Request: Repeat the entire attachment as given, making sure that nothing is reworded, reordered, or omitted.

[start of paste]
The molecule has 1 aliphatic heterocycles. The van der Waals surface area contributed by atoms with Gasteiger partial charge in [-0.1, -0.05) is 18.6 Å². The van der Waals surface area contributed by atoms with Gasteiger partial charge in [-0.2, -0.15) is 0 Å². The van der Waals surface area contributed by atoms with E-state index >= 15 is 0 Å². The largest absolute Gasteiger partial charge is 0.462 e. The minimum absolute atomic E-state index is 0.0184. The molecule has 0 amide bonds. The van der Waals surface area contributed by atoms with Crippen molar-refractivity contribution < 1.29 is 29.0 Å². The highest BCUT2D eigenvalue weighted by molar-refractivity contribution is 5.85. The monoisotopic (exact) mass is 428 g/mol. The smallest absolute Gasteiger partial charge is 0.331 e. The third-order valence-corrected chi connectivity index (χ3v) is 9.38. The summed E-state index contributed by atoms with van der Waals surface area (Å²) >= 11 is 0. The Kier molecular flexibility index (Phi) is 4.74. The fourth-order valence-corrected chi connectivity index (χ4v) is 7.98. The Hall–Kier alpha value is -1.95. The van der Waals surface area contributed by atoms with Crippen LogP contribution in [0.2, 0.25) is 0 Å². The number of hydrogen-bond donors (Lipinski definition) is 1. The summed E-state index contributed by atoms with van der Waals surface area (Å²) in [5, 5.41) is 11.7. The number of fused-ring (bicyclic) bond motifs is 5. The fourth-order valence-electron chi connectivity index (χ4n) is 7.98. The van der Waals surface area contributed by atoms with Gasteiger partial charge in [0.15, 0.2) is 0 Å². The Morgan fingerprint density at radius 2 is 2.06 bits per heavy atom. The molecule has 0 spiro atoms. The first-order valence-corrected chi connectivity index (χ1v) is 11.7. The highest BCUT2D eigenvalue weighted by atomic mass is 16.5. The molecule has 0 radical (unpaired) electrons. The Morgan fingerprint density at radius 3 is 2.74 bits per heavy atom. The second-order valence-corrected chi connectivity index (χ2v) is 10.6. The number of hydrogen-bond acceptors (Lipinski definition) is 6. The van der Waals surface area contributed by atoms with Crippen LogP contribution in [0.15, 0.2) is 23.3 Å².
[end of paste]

The molecule has 1 aliphatic heterocycles. The van der Waals surface area contributed by atoms with Gasteiger partial charge in [-0.1, -0.05) is 18.6 Å². The van der Waals surface area contributed by atoms with Gasteiger partial charge in [-0.2, -0.15) is 0 Å². The van der Waals surface area contributed by atoms with E-state index >= 15 is 0 Å². The largest absolute Gasteiger partial charge is 0.462 e. The minimum absolute atomic E-state index is 0.0184. The molecule has 0 amide bonds. The van der Waals surface area contributed by atoms with Crippen molar-refractivity contribution < 1.29 is 29.0 Å². The highest BCUT2D eigenvalue weighted by molar-refractivity contribution is 5.85. The monoisotopic (exact) mass is 428 g/mol. The smallest absolute Gasteiger partial charge is 0.331 e. The third-order valence-corrected chi connectivity index (χ3v) is 9.38. The summed E-state index contributed by atoms with van der Waals surface area (Å²) >= 11 is 0. The Kier molecular flexibility index (Phi) is 4.74. The fourth-order valence-corrected chi connectivity index (χ4v) is 7.98. The Hall–Kier alpha value is -1.95. The van der Waals surface area contributed by atoms with Crippen LogP contribution in [0.2, 0.25) is 0 Å². The number of hydrogen-bond donors (Lipinski definition) is 1. The summed E-state index contributed by atoms with van der Waals surface area (Å²) in [5, 5.41) is 11.7. The number of fused-ring (bicyclic) bond motifs is 5. The fourth-order valence-electron chi connectivity index (χ4n) is 7.98. The van der Waals surface area contributed by atoms with Gasteiger partial charge in [0.15, 0.2) is 0 Å². The Morgan fingerprint density at radius 2 is 2.06 bits per heavy atom. The molecule has 0 spiro atoms. The first-order valence-corrected chi connectivity index (χ1v) is 11.7. The highest BCUT2D eigenvalue weighted by atomic mass is 16.5. The molecule has 0 radical (unpaired) electrons. The Morgan fingerprint density at radius 3 is 2.74 bits per heavy atom. The second-order valence-corrected chi connectivity index (χ2v) is 10.6. The number of hydrogen-bond acceptors (Lipinski definition) is 6. The van der Waals surface area contributed by atoms with Crippen LogP contribution in [0.15, 0.2) is 23.3 Å².